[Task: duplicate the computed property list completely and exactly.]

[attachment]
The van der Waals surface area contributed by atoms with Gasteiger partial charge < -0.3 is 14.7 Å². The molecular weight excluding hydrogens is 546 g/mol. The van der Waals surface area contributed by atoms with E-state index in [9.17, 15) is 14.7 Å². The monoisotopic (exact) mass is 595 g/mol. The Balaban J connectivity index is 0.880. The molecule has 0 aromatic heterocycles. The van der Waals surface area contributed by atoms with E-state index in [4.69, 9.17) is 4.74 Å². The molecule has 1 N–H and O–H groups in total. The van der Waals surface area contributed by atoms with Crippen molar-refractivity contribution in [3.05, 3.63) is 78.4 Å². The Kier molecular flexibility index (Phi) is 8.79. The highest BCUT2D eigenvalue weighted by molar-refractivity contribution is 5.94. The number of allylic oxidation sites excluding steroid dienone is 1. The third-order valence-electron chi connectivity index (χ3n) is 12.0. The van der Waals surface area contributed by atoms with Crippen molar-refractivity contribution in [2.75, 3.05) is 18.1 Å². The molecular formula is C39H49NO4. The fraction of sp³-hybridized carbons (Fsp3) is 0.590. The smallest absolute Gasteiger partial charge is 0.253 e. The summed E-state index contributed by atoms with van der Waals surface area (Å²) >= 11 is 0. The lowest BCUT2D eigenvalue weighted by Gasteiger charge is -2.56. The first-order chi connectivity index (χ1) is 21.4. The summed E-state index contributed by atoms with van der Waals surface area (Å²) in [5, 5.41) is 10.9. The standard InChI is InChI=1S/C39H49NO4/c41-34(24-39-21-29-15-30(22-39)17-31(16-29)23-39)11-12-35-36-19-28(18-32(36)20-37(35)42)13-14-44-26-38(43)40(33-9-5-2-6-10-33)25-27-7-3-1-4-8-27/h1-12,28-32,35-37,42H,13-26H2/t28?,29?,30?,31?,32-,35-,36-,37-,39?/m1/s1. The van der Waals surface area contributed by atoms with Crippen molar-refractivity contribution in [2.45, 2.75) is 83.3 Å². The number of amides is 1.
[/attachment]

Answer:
The van der Waals surface area contributed by atoms with Gasteiger partial charge < -0.3 is 14.7 Å². The molecular weight excluding hydrogens is 546 g/mol. The van der Waals surface area contributed by atoms with E-state index in [9.17, 15) is 14.7 Å². The monoisotopic (exact) mass is 595 g/mol. The Balaban J connectivity index is 0.880. The molecule has 0 aromatic heterocycles. The van der Waals surface area contributed by atoms with E-state index in [4.69, 9.17) is 4.74 Å². The molecule has 1 N–H and O–H groups in total. The van der Waals surface area contributed by atoms with Crippen molar-refractivity contribution in [3.05, 3.63) is 78.4 Å². The Kier molecular flexibility index (Phi) is 8.79. The highest BCUT2D eigenvalue weighted by molar-refractivity contribution is 5.94. The number of allylic oxidation sites excluding steroid dienone is 1. The third-order valence-electron chi connectivity index (χ3n) is 12.0. The van der Waals surface area contributed by atoms with Crippen molar-refractivity contribution in [2.75, 3.05) is 18.1 Å². The molecular formula is C39H49NO4. The fraction of sp³-hybridized carbons (Fsp3) is 0.590. The smallest absolute Gasteiger partial charge is 0.253 e. The summed E-state index contributed by atoms with van der Waals surface area (Å²) >= 11 is 0. The lowest BCUT2D eigenvalue weighted by Gasteiger charge is -2.56. The first-order chi connectivity index (χ1) is 21.4. The summed E-state index contributed by atoms with van der Waals surface area (Å²) in [5, 5.41) is 10.9. The standard InChI is InChI=1S/C39H49NO4/c41-34(24-39-21-29-15-30(22-39)17-31(16-29)23-39)11-12-35-36-19-28(18-32(36)20-37(35)42)13-14-44-26-38(43)40(33-9-5-2-6-10-33)25-27-7-3-1-4-8-27/h1-12,28-32,35-37,42H,13-26H2/t28?,29?,30?,31?,32-,35-,36-,37-,39?/m1/s1. The van der Waals surface area contributed by atoms with Crippen molar-refractivity contribution in [2.45, 2.75) is 83.3 Å². The number of amides is 1.